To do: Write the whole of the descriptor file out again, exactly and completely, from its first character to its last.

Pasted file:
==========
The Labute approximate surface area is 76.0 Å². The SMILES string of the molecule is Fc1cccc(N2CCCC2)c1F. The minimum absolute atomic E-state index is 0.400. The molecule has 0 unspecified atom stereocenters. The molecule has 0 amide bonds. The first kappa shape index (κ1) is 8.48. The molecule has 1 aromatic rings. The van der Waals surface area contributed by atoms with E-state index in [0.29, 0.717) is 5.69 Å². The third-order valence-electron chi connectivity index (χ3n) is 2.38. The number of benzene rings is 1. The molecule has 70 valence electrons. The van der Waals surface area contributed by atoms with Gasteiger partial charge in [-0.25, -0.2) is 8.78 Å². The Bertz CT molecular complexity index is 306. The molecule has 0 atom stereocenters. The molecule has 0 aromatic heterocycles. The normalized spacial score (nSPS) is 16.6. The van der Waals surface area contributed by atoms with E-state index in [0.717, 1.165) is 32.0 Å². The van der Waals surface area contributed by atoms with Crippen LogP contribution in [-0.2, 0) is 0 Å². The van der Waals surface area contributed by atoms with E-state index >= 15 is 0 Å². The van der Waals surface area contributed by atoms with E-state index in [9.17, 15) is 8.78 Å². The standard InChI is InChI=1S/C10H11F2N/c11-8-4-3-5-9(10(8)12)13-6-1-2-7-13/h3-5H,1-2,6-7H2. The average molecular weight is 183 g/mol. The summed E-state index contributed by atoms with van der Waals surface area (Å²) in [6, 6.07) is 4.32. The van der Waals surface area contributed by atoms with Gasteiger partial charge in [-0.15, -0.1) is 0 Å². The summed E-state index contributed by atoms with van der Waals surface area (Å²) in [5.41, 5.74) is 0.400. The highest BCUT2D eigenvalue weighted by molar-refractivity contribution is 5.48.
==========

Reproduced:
The Labute approximate surface area is 76.0 Å². The SMILES string of the molecule is Fc1cccc(N2CCCC2)c1F. The minimum absolute atomic E-state index is 0.400. The molecule has 0 unspecified atom stereocenters. The molecule has 0 amide bonds. The first kappa shape index (κ1) is 8.48. The molecule has 1 aromatic rings. The van der Waals surface area contributed by atoms with E-state index in [0.29, 0.717) is 5.69 Å². The third-order valence-electron chi connectivity index (χ3n) is 2.38. The number of benzene rings is 1. The molecule has 70 valence electrons. The van der Waals surface area contributed by atoms with Gasteiger partial charge in [-0.25, -0.2) is 8.78 Å². The Bertz CT molecular complexity index is 306. The molecule has 0 atom stereocenters. The molecule has 0 aromatic heterocycles. The normalized spacial score (nSPS) is 16.6. The van der Waals surface area contributed by atoms with E-state index in [0.717, 1.165) is 32.0 Å². The van der Waals surface area contributed by atoms with Crippen LogP contribution in [-0.2, 0) is 0 Å². The van der Waals surface area contributed by atoms with E-state index >= 15 is 0 Å². The van der Waals surface area contributed by atoms with E-state index in [9.17, 15) is 8.78 Å². The standard InChI is InChI=1S/C10H11F2N/c11-8-4-3-5-9(10(8)12)13-6-1-2-7-13/h3-5H,1-2,6-7H2. The average molecular weight is 183 g/mol. The summed E-state index contributed by atoms with van der Waals surface area (Å²) in [6, 6.07) is 4.32. The van der Waals surface area contributed by atoms with Gasteiger partial charge in [-0.15, -0.1) is 0 Å². The summed E-state index contributed by atoms with van der Waals surface area (Å²) in [5.41, 5.74) is 0.400. The highest BCUT2D eigenvalue weighted by molar-refractivity contribution is 5.48.